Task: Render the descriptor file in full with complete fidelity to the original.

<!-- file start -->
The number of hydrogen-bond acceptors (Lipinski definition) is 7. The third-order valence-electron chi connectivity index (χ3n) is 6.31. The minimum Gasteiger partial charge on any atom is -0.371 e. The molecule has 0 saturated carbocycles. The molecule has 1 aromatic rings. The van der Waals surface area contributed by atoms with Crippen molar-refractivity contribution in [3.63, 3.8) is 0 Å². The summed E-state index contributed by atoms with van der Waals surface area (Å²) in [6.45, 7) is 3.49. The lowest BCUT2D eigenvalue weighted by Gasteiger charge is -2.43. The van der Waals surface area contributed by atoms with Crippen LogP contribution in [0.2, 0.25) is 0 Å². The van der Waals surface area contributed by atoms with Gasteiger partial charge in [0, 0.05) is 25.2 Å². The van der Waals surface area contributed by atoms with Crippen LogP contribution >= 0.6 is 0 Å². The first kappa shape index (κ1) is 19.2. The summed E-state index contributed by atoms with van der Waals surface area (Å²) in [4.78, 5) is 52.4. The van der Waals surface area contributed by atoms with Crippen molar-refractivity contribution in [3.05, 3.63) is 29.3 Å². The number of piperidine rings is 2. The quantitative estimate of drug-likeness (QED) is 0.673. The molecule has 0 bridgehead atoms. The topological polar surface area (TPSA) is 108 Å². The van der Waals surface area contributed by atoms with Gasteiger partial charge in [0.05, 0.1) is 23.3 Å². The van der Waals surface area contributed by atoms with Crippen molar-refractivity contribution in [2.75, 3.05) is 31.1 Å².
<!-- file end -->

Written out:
The number of hydrogen-bond acceptors (Lipinski definition) is 7. The third-order valence-electron chi connectivity index (χ3n) is 6.31. The minimum Gasteiger partial charge on any atom is -0.371 e. The molecule has 0 saturated carbocycles. The molecule has 1 aromatic rings. The van der Waals surface area contributed by atoms with Crippen molar-refractivity contribution in [3.63, 3.8) is 0 Å². The summed E-state index contributed by atoms with van der Waals surface area (Å²) in [6.45, 7) is 3.49. The lowest BCUT2D eigenvalue weighted by Gasteiger charge is -2.43. The van der Waals surface area contributed by atoms with Crippen LogP contribution in [0.2, 0.25) is 0 Å². The van der Waals surface area contributed by atoms with Gasteiger partial charge in [0, 0.05) is 25.2 Å². The van der Waals surface area contributed by atoms with Crippen LogP contribution >= 0.6 is 0 Å². The first kappa shape index (κ1) is 19.2. The summed E-state index contributed by atoms with van der Waals surface area (Å²) in [4.78, 5) is 52.4. The van der Waals surface area contributed by atoms with Crippen molar-refractivity contribution in [3.05, 3.63) is 29.3 Å². The number of piperidine rings is 2. The quantitative estimate of drug-likeness (QED) is 0.673. The molecule has 0 bridgehead atoms. The topological polar surface area (TPSA) is 108 Å². The van der Waals surface area contributed by atoms with Gasteiger partial charge in [0.05, 0.1) is 23.3 Å². The van der Waals surface area contributed by atoms with Crippen molar-refractivity contribution in [2.75, 3.05) is 31.1 Å².